We did it all! We flipped our geometry class using iPads. We spent class time doing small-group activities, ones that demanded critical thinking and collaboration to solve problems. We used formative assessments to differentiate instruction, and we implemented the Common Core. Our instruction is still meaningful, still rigorous, but now reaches all students. Find out what worked and what didn't.
R05 (Convention Center)
262 - Building "Mathematical Talk" in an Early Childhood Flipped Classroom
Attendees will consider early childhood teachers' experiences as they learned to "flip" their mathematics classroom to enhance mathematical discussions in a project-based learning environment. Learn about the challenges and successes the teachers faced throughout the process and discover strategies to effectively manage the transition.
Thursday, April 10, 2014: 3:30 PM-4:30 PM
235/236 (Convention Center)
307 - Flipping with a Twist: Promoting Inquiry while Flipping the Classroom
This presentation encourages people to amend the usual method for a lecture/homework flipped classroom. I have added inquiry-based activities both before and after video lectures. Many of these activities can be done in other classes to promote understanding of Common Core concepts. We will simulate a typical two-day cycle of this form of instruction.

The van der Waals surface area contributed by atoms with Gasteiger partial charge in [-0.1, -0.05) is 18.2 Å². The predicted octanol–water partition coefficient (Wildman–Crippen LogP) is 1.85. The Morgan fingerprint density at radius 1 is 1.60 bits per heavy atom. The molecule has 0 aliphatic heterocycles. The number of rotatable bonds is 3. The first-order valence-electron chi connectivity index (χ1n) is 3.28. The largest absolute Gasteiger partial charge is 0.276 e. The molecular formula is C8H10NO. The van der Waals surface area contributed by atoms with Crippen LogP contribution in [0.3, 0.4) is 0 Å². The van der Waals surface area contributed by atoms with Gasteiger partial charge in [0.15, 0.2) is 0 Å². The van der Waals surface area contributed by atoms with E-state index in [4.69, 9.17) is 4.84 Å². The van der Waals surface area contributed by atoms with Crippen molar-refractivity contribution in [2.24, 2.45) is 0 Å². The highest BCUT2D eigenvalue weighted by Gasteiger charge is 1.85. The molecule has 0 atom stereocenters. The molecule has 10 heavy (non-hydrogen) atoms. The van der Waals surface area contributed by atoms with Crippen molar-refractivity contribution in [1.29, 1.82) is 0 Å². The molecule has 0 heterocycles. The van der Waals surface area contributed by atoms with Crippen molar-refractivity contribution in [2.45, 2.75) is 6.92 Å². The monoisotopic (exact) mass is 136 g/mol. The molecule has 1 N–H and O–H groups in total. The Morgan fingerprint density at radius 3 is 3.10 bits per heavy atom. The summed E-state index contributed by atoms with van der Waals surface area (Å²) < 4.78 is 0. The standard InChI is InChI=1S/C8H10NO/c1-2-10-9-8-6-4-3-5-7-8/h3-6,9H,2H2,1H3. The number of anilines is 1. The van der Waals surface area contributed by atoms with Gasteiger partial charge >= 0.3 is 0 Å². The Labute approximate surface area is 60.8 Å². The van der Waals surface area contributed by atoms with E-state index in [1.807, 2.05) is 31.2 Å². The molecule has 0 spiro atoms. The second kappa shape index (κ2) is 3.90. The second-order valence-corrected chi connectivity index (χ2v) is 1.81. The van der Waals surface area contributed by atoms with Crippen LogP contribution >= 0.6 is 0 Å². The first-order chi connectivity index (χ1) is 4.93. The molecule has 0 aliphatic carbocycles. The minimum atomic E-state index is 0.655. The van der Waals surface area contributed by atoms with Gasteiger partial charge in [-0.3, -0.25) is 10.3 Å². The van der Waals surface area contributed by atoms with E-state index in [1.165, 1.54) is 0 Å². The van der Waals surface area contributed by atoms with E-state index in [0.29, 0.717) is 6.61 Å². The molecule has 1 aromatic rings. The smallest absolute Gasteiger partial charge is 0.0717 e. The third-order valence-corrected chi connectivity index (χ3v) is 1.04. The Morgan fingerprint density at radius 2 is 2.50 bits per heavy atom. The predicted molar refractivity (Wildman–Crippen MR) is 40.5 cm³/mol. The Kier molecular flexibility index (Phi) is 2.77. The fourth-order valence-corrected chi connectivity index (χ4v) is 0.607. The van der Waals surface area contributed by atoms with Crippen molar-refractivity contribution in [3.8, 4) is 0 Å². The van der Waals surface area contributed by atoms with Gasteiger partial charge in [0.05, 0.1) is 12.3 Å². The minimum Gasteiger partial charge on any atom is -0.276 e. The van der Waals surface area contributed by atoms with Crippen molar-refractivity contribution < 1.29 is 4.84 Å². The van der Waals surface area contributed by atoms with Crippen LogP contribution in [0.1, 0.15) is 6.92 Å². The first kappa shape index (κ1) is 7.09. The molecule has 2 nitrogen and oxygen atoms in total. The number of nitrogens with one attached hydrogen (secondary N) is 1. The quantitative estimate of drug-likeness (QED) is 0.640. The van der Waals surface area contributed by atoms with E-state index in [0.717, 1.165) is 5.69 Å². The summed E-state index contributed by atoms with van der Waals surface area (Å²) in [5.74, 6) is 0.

Friday, April 11, 2014: 8:00 AM-9:00 AM
R07 (Convention Center)
359 - Flipping the Classroom: Lectures and Homework Trade Places
Have you ever wondered what would happen if students listened to lectures outside the classroom and class time was devoted to problem solving? This session will explain the pedagogical implications of flipped classrooms. We will also discuss practical considerations and see how to teach the Pythagorean theorem in a flipped classroom.
Friday, April 11, 2014: 9:30 AM-10:30 AM
242 (Convention Center)
440 - Flipped Mastery Learning: Mathematics without Boundaries
Join the Algebros for a presentation of their flipped mastery model which allows students to progress at their own level by demonstrating mastery of all mathematical standards. We will explain why flipped mastery is changing how students learn and provide in depth information for flipping your class. Check out flippedmath.com and bring questions.
Friday, April 11, 2014: 12:30 PM-1:30 PM
245 (Convention Center)
458 - The Flipped Math Class: Why We Love It!
Learn how to flip your class and become more thoughtful in your practice. Our students watch our notes online for homework and spend class time developing mathematical habits of mind. We will share how we use the iPad, Camtasia, and other tools to improve student engagement and how we make the most of our class time with students.
Friday, April 11, 2014: 12:30 PM-1:30 PM
Great Hall B/C (Convention Center)